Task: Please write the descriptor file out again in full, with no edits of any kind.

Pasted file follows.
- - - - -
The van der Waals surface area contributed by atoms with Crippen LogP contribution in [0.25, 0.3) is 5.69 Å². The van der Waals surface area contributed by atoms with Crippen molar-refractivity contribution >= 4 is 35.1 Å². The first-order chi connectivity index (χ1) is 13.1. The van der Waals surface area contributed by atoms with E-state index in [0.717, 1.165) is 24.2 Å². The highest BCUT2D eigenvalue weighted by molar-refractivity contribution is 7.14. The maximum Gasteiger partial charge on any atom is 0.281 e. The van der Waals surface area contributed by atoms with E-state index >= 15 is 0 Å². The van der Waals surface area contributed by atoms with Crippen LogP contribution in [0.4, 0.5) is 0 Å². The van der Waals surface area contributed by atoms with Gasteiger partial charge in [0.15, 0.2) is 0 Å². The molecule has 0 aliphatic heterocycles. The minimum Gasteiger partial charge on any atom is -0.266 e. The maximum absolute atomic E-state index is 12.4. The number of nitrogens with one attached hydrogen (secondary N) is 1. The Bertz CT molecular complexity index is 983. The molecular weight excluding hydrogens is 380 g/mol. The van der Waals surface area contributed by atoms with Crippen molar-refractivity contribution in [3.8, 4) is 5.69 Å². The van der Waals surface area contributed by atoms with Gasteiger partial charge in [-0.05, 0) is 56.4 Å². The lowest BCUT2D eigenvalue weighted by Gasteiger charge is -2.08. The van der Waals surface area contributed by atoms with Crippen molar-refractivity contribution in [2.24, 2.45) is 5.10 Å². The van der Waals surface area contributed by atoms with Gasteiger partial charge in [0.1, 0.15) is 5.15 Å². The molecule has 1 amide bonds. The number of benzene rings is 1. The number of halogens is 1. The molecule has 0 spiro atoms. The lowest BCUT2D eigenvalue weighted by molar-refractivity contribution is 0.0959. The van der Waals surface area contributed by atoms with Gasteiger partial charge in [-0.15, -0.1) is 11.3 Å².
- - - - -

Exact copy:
The van der Waals surface area contributed by atoms with Crippen LogP contribution in [0.25, 0.3) is 5.69 Å². The van der Waals surface area contributed by atoms with Crippen molar-refractivity contribution >= 4 is 35.1 Å². The first-order chi connectivity index (χ1) is 13.1. The van der Waals surface area contributed by atoms with E-state index in [0.717, 1.165) is 24.2 Å². The highest BCUT2D eigenvalue weighted by molar-refractivity contribution is 7.14. The maximum Gasteiger partial charge on any atom is 0.281 e. The van der Waals surface area contributed by atoms with E-state index >= 15 is 0 Å². The van der Waals surface area contributed by atoms with Crippen LogP contribution in [0.4, 0.5) is 0 Å². The van der Waals surface area contributed by atoms with Gasteiger partial charge in [0.15, 0.2) is 0 Å². The molecule has 0 aliphatic heterocycles. The minimum Gasteiger partial charge on any atom is -0.266 e. The maximum absolute atomic E-state index is 12.4. The number of nitrogens with one attached hydrogen (secondary N) is 1. The Bertz CT molecular complexity index is 983. The molecular weight excluding hydrogens is 380 g/mol. The van der Waals surface area contributed by atoms with Crippen molar-refractivity contribution in [3.8, 4) is 5.69 Å². The van der Waals surface area contributed by atoms with Gasteiger partial charge in [-0.05, 0) is 56.4 Å². The lowest BCUT2D eigenvalue weighted by Gasteiger charge is -2.08. The van der Waals surface area contributed by atoms with Crippen molar-refractivity contribution in [2.24, 2.45) is 5.10 Å². The van der Waals surface area contributed by atoms with Gasteiger partial charge in [0.1, 0.15) is 5.15 Å². The molecule has 1 amide bonds. The number of benzene rings is 1. The number of halogens is 1. The molecule has 0 spiro atoms. The lowest BCUT2D eigenvalue weighted by molar-refractivity contribution is 0.0959. The van der Waals surface area contributed by atoms with Gasteiger partial charge in [-0.15, -0.1) is 11.3 Å².